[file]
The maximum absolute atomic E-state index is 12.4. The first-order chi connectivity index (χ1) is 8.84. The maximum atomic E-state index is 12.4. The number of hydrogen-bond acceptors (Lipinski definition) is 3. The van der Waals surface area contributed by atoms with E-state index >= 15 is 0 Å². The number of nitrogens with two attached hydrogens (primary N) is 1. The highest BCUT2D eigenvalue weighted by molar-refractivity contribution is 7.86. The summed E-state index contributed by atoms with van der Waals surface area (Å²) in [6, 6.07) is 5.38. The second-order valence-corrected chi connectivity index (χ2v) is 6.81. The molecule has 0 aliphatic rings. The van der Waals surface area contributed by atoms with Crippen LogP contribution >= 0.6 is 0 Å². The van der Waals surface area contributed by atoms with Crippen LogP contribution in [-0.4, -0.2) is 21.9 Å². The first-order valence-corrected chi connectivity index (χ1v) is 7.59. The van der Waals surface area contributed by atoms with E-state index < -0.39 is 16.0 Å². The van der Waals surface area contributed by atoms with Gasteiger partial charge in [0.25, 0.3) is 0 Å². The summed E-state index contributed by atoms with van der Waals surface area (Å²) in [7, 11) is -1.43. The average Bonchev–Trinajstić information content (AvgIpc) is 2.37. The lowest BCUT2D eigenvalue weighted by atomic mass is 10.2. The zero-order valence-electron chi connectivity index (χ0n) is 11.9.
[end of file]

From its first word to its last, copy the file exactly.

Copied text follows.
The maximum absolute atomic E-state index is 12.4. The first-order chi connectivity index (χ1) is 8.84. The maximum atomic E-state index is 12.4. The number of hydrogen-bond acceptors (Lipinski definition) is 3. The van der Waals surface area contributed by atoms with E-state index >= 15 is 0 Å². The number of nitrogens with two attached hydrogens (primary N) is 1. The highest BCUT2D eigenvalue weighted by molar-refractivity contribution is 7.86. The summed E-state index contributed by atoms with van der Waals surface area (Å²) in [6, 6.07) is 5.38. The second-order valence-corrected chi connectivity index (χ2v) is 6.81. The molecule has 0 aliphatic rings. The van der Waals surface area contributed by atoms with Crippen LogP contribution >= 0.6 is 0 Å². The van der Waals surface area contributed by atoms with Crippen LogP contribution in [-0.4, -0.2) is 21.9 Å². The first-order valence-corrected chi connectivity index (χ1v) is 7.59. The van der Waals surface area contributed by atoms with E-state index < -0.39 is 16.0 Å². The van der Waals surface area contributed by atoms with Gasteiger partial charge in [0.25, 0.3) is 0 Å². The summed E-state index contributed by atoms with van der Waals surface area (Å²) in [7, 11) is -1.43. The average Bonchev–Trinajstić information content (AvgIpc) is 2.37. The lowest BCUT2D eigenvalue weighted by atomic mass is 10.2. The zero-order valence-electron chi connectivity index (χ0n) is 11.9.